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Indigenous Peoples of Russia

The InternationalDayof the World’s Indigenous Peoples was first established by the General Assembly of the United Nations in 1994 to protect and draw awareness to the rights of the world’s indigenous population, and it is now observe every year on August 8.
Indigenous people speak a vast majority of the world’s estimated 7,000 languages and represent over 5,000 different cultures. Still, they are often overlooked.


Unfortunately, it is no different in Russia, where there are over 100 identified ethnic groups: 41 of them are legally recognized as “minor indigenous peoples of the North, Siberia, and the Far East”, 24 are larger ethnic groups that are identified as national identities or titular nations, while the rest are still currently striving to get recognition. The indigenous peoples of the North, Siberia and the Far East are the only groups that are legally protected as Indigenous peoples, while the titular nations inhabit independent states or autonomous areas within the Russian territory, but do not have specific protection under the law. 


In order to be officially listed among the minor indigenous peoples of Russia, a population has to meet specific requirements, including consisting of less than 50,000 people, inhabiting certain remote areas of the country, maintain a traditional way of life and occupations and identifying as a distinct ethnic group.
The smallest Indigenous groups are the Enets (350 people) and the Oroks (450 people), while the largest are the Nenets and Evenkis, with around 30,000 members each. Of the 41 peoples, ten have fewer than 1,000 members and eleven live beyond the Arctic Circle. At least 16 of these peoples have such small populations that they are considered to be endangered and at least eleven have been already declared extinct. Though Russia’s Indigenous peoples only make up 0.2% of the total population, for a total of 250,000 people, they occupy about 2/3 of Russia’s territory.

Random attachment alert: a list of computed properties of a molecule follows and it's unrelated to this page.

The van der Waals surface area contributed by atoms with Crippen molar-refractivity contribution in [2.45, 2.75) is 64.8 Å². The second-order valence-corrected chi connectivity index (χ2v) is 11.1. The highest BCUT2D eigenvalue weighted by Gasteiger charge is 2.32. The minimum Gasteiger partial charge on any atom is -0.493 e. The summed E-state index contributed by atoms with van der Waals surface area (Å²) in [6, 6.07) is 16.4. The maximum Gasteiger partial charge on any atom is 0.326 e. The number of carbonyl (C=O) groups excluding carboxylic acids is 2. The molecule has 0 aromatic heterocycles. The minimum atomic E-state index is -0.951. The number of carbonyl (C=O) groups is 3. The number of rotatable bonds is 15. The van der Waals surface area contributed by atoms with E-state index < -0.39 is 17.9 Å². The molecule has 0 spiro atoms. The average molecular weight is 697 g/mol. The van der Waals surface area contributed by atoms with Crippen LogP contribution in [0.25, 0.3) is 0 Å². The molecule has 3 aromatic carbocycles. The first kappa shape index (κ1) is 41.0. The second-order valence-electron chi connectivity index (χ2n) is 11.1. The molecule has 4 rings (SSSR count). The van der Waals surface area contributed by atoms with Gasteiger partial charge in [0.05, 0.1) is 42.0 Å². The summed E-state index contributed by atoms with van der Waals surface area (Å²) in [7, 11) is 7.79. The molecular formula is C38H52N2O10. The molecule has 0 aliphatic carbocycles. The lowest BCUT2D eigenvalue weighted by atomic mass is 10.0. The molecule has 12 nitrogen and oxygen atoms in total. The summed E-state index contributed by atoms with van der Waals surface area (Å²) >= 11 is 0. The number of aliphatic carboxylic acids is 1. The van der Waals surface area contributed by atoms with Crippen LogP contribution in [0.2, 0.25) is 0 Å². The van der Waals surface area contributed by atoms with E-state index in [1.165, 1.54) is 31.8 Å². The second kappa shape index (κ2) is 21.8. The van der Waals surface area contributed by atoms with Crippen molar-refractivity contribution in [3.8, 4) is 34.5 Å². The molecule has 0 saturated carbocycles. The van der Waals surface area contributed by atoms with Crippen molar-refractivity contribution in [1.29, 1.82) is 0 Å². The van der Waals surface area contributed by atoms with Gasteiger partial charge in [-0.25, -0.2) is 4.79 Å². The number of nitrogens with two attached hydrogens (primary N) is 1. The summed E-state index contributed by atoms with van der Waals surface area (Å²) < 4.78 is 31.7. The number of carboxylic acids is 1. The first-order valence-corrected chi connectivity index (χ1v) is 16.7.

The Indigenous peoples of Russia are so varied and diverse that it would be almost impossible to give an accurate overview of their cultures. However, they do have some characteristics in common: many are nomadic or seminomadic, practice animism, and have lifestyles based on hunting, gathering, fishing, and reindeer herding. The languages of the Indigenous groups of Russia are numerous, but most of them belong to one of three main ethno-linguistic groups: Uralic, Altaic, and Paleo-Siberian. Unfortunately, it is estimated that 18 out of 151 languages spoken in Russia are currently in danger of disappearing, not having more than 20 elder native speakers left. This is happening because ethnic groups are increasingly adopting more dominant languages to ensure economic integration, teaching the children Russian instead of their native indigenous tongue. 


However, over the last few years, authorities have made more effort to recognize the importance of indigenous languages and have created the Fund for Preservation and research of Russia’s Native Languages, which is currently working on new ideas for learning and teaching minor languages. It is fundamental that Russia’s indigenous languages do not disappear, as they are an unreplaceable part of the identity of ethnic groups and help preserve the unique cultural heritage and centuries-old ways of thinking of this extraordinarily varied country.


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